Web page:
Johann Sebastian Bach

Monday, July 7, 2014

I’ve been listening to Great Courses lectures about master composers. Some of them lived fascinating lives, so I’ve decided to feature four on my blog during July.

Johann Sebastian Bach was born in 1685 in the duchy of Saxe-Eisenach, located in present-day Germany. He was both the progeny and the patriarch of a musical family. Bach’s father, uncles, and brother were all professional musicians, and several of his sons became well-known composers in their own right.

Married twice (his first wife died when he was 35), Bach had twenty children. Ten survived into adulthood. Composing was part of his professional responsibilities, but it was his skills as an organist that paid the bills for his large family. Bach had achieved neither fame nor riches when he died in 1750, and his genius as a composer was not recognized until years later.

After several other gigs, Bach was employed by Prince Leopold of Anhalt-Cöthen as a court musician. He enjoyed his early years there, but budget cutbacks and the animosity of Prince Leopold’s new wife convinced Bach that his career at Anhalt-Cöthen was over. In desperation, he applied for the position of director of music in Leipzig, where he endured a discordant relationship with the churches and the town council that paid his salary. Even so, he spent the rest of his life working for them.

Bach is best known for his church music. A deeply religious Lutheran, he wrote “SDG” on many of his compositions. Those initials stand for “Soli Deo Gloria” (to God alone be the glory).

But he had a much wider range than many people realize. Bach wrote his Goldberg Variations as lullabies for Prince Leopold, who had trouble sleeping. These days we fall asleep to recorded music, but the prince had his own harpsichordist.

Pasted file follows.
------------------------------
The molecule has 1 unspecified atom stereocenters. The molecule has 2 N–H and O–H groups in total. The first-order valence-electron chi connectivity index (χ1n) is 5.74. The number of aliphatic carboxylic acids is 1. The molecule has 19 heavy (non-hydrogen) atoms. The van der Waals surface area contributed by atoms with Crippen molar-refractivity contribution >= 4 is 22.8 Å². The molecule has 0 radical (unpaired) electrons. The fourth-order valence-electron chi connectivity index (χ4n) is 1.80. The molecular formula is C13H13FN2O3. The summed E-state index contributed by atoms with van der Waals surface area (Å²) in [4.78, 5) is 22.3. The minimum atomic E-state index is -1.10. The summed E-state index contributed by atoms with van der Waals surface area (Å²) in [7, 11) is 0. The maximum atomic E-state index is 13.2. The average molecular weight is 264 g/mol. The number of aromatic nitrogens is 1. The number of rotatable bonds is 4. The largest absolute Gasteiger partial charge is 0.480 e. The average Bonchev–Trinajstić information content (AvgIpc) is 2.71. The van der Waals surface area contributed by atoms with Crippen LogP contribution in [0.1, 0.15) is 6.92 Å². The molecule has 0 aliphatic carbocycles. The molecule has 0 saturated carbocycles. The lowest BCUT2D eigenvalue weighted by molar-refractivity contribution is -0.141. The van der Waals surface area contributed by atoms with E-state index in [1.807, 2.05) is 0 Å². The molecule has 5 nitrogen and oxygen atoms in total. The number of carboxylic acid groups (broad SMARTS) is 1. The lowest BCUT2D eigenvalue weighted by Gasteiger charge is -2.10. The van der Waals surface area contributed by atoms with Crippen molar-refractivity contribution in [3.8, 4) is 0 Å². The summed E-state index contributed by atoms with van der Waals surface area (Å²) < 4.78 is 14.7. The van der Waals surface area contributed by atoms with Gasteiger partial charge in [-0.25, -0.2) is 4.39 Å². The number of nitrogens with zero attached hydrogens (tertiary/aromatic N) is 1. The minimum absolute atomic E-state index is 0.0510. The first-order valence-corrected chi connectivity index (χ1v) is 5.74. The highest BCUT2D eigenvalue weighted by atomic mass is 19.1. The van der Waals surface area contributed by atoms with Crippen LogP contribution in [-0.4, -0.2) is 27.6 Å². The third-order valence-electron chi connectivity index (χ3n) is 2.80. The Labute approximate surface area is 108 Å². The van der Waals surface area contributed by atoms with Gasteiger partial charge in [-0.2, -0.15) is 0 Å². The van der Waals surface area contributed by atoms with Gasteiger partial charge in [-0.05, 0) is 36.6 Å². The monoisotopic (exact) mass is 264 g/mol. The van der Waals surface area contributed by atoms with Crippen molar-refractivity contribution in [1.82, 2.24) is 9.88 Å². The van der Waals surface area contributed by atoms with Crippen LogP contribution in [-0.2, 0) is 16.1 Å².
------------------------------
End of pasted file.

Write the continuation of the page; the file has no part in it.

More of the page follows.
As far as I’m concerned, Bach’s most interesting composition is the one known as the Coffee Cantata. It is essentially a short comic opera about coffee addiction.

First, a little background. In Bach’s day, many areas of Europe banned coffee. Leipzig, on the other hand, had several thriving coffee houses, probably welcomed by the city for the licensing fees they paid. Zimmerman’s coffee house was host to the Collegium Musicum, which was a formal group of student musicians directed by Bach. Apparently he wrote the Coffee Cantata for the Collegium Musicum to perform.

The plot is simple. Schlendrian is Lieschen’s father, and he is not happy with her coffee addiction. He threatens to take away her pleasures, including the right to stand by the window and watch people walk by. As he names those pleasures one by one, she repeatedly responds that she doesn’t care as long as she has her coffee. Finally, Schlendrian says Lieschen will have to resign herself to never having a husband. That gets her attention, and she tells him she will give up coffee for marriage. (The audience is left to wonder if marriage was her goal all along.) As her father goes off to find a husband, the narrator tells the audience that Lieschen has sent out a secret message to potential suitors. The content? They won’t win her hand unless they agree to let her have her coffee.

The Coffee Cantata ends as the three characters (Schlendrian, Lieschen, and the narrator) sing the following chorus (translated from the German):

The cat doesn’t leave the mouse,
Young women remain coffee sisters.
The mother loves the coffee custom,
The grandmother drank it also,
Who will mock the daughter now!

And you thought Bach was stuffy.


* The 1784 portrait is by Haussmann.

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